22 October 2014

A Complete Summary of the Self-Realization Teachings of Ramana and Nisargadatta as the Result of a Question.

To Me:

Hello Edji

Would you please explain the difference between shuyata (Emptiness, the Void) and the witness. Is shunyata (Void, Emptiness)  an object ?

If so, does it mean that one can never know the seer because he is the seer? 

Maybe you can feel the seer as the Void. I feel like all of my question been answered except this distinction that perplexes me. Can we sense the witness at all?

Ed’s Response:

Sunyata, Emptiness, the Void all describe the same thing: the inner space that contains all other phenomena. It is the background field from where thoughts, images, memories, emotions emerge and then subside. It is the constant empty space that contains all inner phenomena, and is the inner equivalent of all external space that contains the entire world.

Because we can experience the Void, Shunyata, Emptiness as a field, it is an object, just like a thought or emotion, and thus is part of the inner, subjective manifest universe.

On the other hand, the Witness, the subject who witnesses emptiness and also the external world, is entirely outside of either the internal or external manifest worlds, and cannot be experienced directly. It, itself has no characteristic, color, form, or energetic presence.  You could say it does not exist in this universe or it is from a different dimension.

Thus it is often called the Unborn.  All things appear to the Unborn, but the Unborn appears to no one, to no thing.

You can only be the subject.  You can experientially fall backwards into the subject and suddenly you can't locate the subject anymore because you are it witnessing the world thoughtlessly.

This is precisely the goal of Douglas Harding’s books and experiments, to take you to the position of the pure subject seeing the world and not aware of itself (Having no Head).

So you can either be the subject, or know of it as an intuition.

The I Am, on the other hand, is the Self of the Manifest world. The Atman, the base of Consciousness also called Turiya, the 4th state.

Self-Realization is when that Self of the 4th state of Consciousness shows itself to you, the individual human, and you identify with it as opposed to your body and mind.  You become Atman, who was always there, but was unseen because of constant thinking, emotional issues, and just a plain lack of knowledge that deeper things lay within your Consciousness.

There are several characteristics of this Self-Realization: You now know pure knowingness; you become pure knowledge itself, and you know without wavering who and what you are.  You are the Life Force, Shakti, as well as the Void and everything within the Void.  You are the fullness of an energetic presence or Subtle Body, as well as a physical body.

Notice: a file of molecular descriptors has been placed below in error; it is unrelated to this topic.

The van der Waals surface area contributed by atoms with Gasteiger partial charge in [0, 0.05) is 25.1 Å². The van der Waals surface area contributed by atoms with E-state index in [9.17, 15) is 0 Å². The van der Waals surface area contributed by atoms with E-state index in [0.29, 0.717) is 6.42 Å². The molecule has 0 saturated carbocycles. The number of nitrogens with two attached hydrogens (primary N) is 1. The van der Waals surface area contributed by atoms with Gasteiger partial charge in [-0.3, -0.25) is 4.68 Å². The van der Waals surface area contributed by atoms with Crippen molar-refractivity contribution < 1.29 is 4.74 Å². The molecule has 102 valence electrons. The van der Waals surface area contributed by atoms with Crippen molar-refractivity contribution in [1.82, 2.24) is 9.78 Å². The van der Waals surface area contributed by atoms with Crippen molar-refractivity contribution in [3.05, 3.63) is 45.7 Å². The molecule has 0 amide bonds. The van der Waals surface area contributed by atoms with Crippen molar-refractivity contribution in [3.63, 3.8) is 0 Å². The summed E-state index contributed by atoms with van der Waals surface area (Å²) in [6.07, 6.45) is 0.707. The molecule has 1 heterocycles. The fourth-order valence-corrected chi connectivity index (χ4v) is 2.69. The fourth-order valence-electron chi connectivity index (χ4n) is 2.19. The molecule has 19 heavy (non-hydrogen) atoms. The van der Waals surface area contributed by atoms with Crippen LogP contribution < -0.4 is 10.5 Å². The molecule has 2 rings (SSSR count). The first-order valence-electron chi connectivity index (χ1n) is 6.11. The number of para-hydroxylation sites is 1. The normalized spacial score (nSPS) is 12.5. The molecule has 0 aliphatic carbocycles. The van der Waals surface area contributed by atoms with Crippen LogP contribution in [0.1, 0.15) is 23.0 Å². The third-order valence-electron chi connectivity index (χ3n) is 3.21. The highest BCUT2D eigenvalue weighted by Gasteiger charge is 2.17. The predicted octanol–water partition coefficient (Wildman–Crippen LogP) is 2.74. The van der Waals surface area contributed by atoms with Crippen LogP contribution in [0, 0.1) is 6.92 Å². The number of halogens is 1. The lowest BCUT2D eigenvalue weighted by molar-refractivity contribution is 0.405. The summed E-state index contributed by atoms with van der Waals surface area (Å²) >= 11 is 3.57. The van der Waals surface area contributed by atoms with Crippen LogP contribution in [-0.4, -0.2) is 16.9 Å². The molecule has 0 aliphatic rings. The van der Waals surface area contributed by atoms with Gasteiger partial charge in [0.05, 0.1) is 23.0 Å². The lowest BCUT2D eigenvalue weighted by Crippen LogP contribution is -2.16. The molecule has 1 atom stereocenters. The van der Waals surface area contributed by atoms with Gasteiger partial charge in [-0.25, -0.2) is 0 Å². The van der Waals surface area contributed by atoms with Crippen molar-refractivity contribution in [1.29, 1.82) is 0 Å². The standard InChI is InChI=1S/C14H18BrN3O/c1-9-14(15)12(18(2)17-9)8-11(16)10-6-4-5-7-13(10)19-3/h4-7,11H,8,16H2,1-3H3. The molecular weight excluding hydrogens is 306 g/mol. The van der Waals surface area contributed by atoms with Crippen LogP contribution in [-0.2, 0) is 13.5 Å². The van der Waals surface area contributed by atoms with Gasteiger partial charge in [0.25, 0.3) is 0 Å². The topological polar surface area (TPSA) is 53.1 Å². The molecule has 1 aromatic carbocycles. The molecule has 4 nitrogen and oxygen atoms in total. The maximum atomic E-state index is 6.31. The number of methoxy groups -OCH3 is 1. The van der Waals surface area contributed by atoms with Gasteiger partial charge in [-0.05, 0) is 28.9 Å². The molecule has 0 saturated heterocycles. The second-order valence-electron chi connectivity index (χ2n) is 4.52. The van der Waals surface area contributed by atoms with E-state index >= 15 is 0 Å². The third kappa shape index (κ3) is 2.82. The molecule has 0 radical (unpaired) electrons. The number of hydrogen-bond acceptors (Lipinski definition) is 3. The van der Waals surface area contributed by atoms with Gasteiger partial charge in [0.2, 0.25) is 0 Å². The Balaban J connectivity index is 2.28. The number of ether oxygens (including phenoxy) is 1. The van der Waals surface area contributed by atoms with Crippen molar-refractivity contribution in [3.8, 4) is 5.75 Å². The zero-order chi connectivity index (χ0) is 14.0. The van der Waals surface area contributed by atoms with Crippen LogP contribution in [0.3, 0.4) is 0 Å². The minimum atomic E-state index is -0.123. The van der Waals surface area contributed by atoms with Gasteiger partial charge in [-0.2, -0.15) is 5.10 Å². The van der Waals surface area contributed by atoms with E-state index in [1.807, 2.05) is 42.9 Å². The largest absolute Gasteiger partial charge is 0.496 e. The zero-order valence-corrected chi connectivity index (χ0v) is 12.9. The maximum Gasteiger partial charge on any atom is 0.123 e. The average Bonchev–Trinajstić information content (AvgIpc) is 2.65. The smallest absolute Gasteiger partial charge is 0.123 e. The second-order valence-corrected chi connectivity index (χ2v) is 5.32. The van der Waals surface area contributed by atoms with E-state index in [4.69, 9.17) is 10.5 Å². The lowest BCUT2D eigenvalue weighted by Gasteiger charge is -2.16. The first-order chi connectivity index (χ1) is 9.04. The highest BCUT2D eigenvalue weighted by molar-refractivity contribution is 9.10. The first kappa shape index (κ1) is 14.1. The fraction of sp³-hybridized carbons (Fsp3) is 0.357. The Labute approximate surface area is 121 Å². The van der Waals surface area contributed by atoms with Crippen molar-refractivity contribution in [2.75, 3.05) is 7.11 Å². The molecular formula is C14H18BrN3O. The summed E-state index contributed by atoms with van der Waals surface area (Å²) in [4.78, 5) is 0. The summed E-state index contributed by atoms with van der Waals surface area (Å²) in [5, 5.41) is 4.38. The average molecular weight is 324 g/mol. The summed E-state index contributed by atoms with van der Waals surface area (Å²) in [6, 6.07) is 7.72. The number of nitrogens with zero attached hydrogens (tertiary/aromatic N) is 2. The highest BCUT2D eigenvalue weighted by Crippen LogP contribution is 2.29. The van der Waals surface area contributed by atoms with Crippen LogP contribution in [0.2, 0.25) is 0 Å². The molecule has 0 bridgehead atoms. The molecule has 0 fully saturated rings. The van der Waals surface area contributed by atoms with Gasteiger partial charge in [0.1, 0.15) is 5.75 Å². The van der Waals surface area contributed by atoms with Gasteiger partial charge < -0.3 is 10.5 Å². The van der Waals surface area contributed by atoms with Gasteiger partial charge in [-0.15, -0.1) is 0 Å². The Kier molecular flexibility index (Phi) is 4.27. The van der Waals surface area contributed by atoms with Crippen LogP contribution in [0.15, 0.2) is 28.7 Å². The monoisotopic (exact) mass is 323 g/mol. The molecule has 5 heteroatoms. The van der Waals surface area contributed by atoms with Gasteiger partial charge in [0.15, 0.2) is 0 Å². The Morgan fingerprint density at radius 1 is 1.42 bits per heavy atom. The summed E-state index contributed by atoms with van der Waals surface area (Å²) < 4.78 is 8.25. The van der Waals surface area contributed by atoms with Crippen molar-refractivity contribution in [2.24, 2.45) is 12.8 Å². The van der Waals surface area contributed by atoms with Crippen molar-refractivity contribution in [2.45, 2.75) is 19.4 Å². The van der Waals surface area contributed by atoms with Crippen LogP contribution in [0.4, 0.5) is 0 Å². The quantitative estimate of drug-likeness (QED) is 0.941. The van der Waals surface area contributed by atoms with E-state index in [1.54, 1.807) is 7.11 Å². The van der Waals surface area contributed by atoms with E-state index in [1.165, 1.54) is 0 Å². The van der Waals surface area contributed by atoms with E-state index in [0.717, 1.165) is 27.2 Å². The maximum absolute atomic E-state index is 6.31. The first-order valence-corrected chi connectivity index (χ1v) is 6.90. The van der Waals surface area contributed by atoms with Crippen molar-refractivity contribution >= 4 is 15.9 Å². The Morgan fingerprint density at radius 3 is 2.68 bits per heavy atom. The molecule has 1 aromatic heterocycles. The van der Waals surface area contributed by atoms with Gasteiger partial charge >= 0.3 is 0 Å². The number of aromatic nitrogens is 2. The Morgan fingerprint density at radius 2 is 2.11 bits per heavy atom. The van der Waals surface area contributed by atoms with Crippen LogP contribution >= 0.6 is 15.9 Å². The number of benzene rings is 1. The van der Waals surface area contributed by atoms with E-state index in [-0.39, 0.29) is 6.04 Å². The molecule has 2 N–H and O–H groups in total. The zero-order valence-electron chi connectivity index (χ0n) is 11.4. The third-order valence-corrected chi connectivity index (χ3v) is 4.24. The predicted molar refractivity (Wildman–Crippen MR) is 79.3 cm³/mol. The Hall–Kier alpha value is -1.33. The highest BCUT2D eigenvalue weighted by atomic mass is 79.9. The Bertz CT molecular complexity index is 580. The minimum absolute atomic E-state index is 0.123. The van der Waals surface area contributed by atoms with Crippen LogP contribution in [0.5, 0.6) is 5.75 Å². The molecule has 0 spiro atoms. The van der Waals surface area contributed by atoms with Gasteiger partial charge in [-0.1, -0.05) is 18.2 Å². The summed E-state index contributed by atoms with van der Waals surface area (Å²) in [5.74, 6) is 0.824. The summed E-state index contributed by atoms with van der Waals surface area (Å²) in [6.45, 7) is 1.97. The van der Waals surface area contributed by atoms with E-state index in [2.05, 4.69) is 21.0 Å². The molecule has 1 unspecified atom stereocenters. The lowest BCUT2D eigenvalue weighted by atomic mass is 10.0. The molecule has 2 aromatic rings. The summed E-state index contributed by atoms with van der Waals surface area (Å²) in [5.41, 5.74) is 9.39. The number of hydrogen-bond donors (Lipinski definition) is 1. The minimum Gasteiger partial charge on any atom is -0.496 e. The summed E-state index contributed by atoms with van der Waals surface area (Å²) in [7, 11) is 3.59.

You also are your emotions, though at first they do not feel like you, but as a visiting entity.  When you learn to invite them into yourself, they become you by identification, and their energies are added to you.

Lastly, you are God, AKA as the Atman, or Turiya, the deepest level or most subtle level of human consciousness.  The experience of the arising of Self within an individual is Self-Realization, described by many as a brilliant white light, expansion, tremendous energy and power, and also with experiences of great grace, purity, surrender, and gratitude towards that inner arising being.

Nisargadatta refers to this as finding the Baby Krishna, that is the incarnation of Krishna in the individual, and its experience as Krishna-Consciousness.[1]

Ramana refers to it as Realization of I or Atman and describes it:

Is the body I? It is silent and inert but I feel the full force of my personality and even the voice of the 'I' within me, apart from it. So I am Spirit transcending the body.

The body dies but the Spirit that transcends it cannot be touched by death. That means I am deathless Spirit." All this was not dull thought; it flashed through me vividly as living truth which I perceived directly, almost without thought-process.

"I" was something very real, the only real thing about my present state, and all the conscious activity connected with my body was centred on that "I". From that moment onwards the "I" or Self, focused attention on itself by a powerful fascination. Fear of death had vanished once and for all. Absorption in the Self continued unbroken from that time on. Other thoughts might come and go like the various notes of music, but the "I" continued like the fundamental sruti note that underlies and blends with all the other notes.

Whether the body was engaged in talking, reading, or anything else, I was still centered on "I". Previous to that crisis I had no clear perception of my Self and was not consciously attracted to it. I felt no perceptible or direct interest in it, much less any inclination to dwell permanently in it.

As you can see, the experience varies from person to person.  Nisargadatta’s was as the result of deep devotion to his Guru Siddharameshwar, and searching for the I as per his Guru’s instruction[2].  The experience was then of bliss and joy, and knowledge of who and what he was.

Ramana’s experience appears to lack the devotional element.  He did not mention God at all in his description, but soon the devotion would come as a worship of the mountain Arunachala as an embodiment of the divine.